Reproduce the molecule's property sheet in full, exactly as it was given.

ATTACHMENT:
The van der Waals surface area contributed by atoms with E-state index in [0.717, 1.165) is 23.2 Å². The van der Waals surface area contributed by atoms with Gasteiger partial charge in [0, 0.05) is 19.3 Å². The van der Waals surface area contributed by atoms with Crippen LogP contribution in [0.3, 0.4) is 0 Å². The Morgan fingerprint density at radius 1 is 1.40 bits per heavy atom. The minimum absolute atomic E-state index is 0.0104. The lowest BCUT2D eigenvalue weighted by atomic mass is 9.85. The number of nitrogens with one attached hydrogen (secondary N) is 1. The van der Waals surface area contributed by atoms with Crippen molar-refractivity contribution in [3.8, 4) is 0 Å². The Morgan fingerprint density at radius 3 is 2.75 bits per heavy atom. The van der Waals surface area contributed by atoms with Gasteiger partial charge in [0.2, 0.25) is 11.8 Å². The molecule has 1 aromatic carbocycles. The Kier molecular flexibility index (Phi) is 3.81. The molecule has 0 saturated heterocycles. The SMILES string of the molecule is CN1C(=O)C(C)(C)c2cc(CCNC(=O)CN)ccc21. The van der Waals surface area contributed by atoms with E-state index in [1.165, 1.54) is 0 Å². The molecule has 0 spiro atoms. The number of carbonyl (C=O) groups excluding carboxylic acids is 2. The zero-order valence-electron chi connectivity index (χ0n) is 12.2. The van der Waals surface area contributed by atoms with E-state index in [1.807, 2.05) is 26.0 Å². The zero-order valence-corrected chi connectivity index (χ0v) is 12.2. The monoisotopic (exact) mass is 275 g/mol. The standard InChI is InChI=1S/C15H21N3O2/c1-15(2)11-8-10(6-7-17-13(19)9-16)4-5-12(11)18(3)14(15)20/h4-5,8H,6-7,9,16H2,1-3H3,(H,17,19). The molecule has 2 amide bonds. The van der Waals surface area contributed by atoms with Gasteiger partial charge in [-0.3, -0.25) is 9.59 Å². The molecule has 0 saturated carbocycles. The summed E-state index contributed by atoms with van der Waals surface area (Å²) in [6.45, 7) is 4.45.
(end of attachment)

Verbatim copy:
The van der Waals surface area contributed by atoms with E-state index in [0.717, 1.165) is 23.2 Å². The van der Waals surface area contributed by atoms with Gasteiger partial charge in [0, 0.05) is 19.3 Å². The van der Waals surface area contributed by atoms with Crippen LogP contribution in [0.3, 0.4) is 0 Å². The Morgan fingerprint density at radius 1 is 1.40 bits per heavy atom. The minimum absolute atomic E-state index is 0.0104. The lowest BCUT2D eigenvalue weighted by atomic mass is 9.85. The number of nitrogens with one attached hydrogen (secondary N) is 1. The van der Waals surface area contributed by atoms with Crippen molar-refractivity contribution in [3.8, 4) is 0 Å². The Morgan fingerprint density at radius 3 is 2.75 bits per heavy atom. The van der Waals surface area contributed by atoms with Gasteiger partial charge in [0.2, 0.25) is 11.8 Å². The molecule has 1 aromatic carbocycles. The Kier molecular flexibility index (Phi) is 3.81. The molecule has 0 saturated heterocycles. The SMILES string of the molecule is CN1C(=O)C(C)(C)c2cc(CCNC(=O)CN)ccc21. The van der Waals surface area contributed by atoms with E-state index in [1.165, 1.54) is 0 Å². The molecule has 0 spiro atoms. The number of carbonyl (C=O) groups excluding carboxylic acids is 2. The zero-order valence-electron chi connectivity index (χ0n) is 12.2. The van der Waals surface area contributed by atoms with E-state index in [1.807, 2.05) is 26.0 Å². The zero-order valence-corrected chi connectivity index (χ0v) is 12.2. The monoisotopic (exact) mass is 275 g/mol. The standard InChI is InChI=1S/C15H21N3O2/c1-15(2)11-8-10(6-7-17-13(19)9-16)4-5-12(11)18(3)14(15)20/h4-5,8H,6-7,9,16H2,1-3H3,(H,17,19). The molecule has 2 amide bonds. The van der Waals surface area contributed by atoms with Gasteiger partial charge in [-0.3, -0.25) is 9.59 Å². The molecule has 0 saturated carbocycles. The summed E-state index contributed by atoms with van der Waals surface area (Å²) in [6.45, 7) is 4.45.